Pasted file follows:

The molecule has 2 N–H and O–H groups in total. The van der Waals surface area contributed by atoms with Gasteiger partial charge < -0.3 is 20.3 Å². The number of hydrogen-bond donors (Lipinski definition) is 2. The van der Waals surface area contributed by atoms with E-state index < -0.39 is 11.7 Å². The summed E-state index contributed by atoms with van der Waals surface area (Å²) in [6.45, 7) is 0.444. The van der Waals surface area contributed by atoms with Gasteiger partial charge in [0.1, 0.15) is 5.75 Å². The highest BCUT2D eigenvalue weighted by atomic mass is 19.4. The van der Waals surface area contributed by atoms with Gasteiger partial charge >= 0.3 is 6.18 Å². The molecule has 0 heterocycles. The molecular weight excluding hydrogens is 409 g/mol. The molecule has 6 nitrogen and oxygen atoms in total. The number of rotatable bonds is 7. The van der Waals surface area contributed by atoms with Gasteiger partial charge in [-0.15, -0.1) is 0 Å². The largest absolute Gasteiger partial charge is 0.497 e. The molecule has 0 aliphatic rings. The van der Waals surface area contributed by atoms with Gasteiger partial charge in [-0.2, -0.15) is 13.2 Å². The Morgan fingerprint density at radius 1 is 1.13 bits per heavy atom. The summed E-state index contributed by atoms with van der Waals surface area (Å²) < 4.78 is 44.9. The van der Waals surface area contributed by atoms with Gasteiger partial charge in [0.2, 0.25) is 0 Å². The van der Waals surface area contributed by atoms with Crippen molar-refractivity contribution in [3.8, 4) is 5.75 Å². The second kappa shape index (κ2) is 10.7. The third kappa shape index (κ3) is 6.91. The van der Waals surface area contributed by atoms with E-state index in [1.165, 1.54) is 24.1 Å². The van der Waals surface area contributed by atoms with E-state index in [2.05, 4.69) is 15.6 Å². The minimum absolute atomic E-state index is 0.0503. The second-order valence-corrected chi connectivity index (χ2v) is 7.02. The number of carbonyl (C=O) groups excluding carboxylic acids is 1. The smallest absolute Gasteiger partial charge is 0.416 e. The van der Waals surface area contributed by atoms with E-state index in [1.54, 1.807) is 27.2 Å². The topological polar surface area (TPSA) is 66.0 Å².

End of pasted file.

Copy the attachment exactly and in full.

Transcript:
The molecule has 2 N–H and O–H groups in total. The van der Waals surface area contributed by atoms with Gasteiger partial charge < -0.3 is 20.3 Å². The number of hydrogen-bond donors (Lipinski definition) is 2. The van der Waals surface area contributed by atoms with E-state index < -0.39 is 11.7 Å². The summed E-state index contributed by atoms with van der Waals surface area (Å²) in [6.45, 7) is 0.444. The van der Waals surface area contributed by atoms with Gasteiger partial charge in [0.1, 0.15) is 5.75 Å². The highest BCUT2D eigenvalue weighted by atomic mass is 19.4. The van der Waals surface area contributed by atoms with Gasteiger partial charge >= 0.3 is 6.18 Å². The molecule has 0 heterocycles. The molecular weight excluding hydrogens is 409 g/mol. The molecule has 6 nitrogen and oxygen atoms in total. The number of rotatable bonds is 7. The van der Waals surface area contributed by atoms with Gasteiger partial charge in [-0.15, -0.1) is 0 Å². The largest absolute Gasteiger partial charge is 0.497 e. The molecule has 0 aliphatic rings. The van der Waals surface area contributed by atoms with Gasteiger partial charge in [-0.2, -0.15) is 13.2 Å². The Morgan fingerprint density at radius 1 is 1.13 bits per heavy atom. The summed E-state index contributed by atoms with van der Waals surface area (Å²) < 4.78 is 44.9. The van der Waals surface area contributed by atoms with Gasteiger partial charge in [0.2, 0.25) is 0 Å². The van der Waals surface area contributed by atoms with Crippen molar-refractivity contribution in [3.8, 4) is 5.75 Å². The second kappa shape index (κ2) is 10.7. The third kappa shape index (κ3) is 6.91. The van der Waals surface area contributed by atoms with E-state index in [1.165, 1.54) is 24.1 Å². The van der Waals surface area contributed by atoms with E-state index in [2.05, 4.69) is 15.6 Å². The minimum absolute atomic E-state index is 0.0503. The second-order valence-corrected chi connectivity index (χ2v) is 7.02. The number of carbonyl (C=O) groups excluding carboxylic acids is 1. The smallest absolute Gasteiger partial charge is 0.416 e. The van der Waals surface area contributed by atoms with E-state index in [1.54, 1.807) is 27.2 Å². The topological polar surface area (TPSA) is 66.0 Å².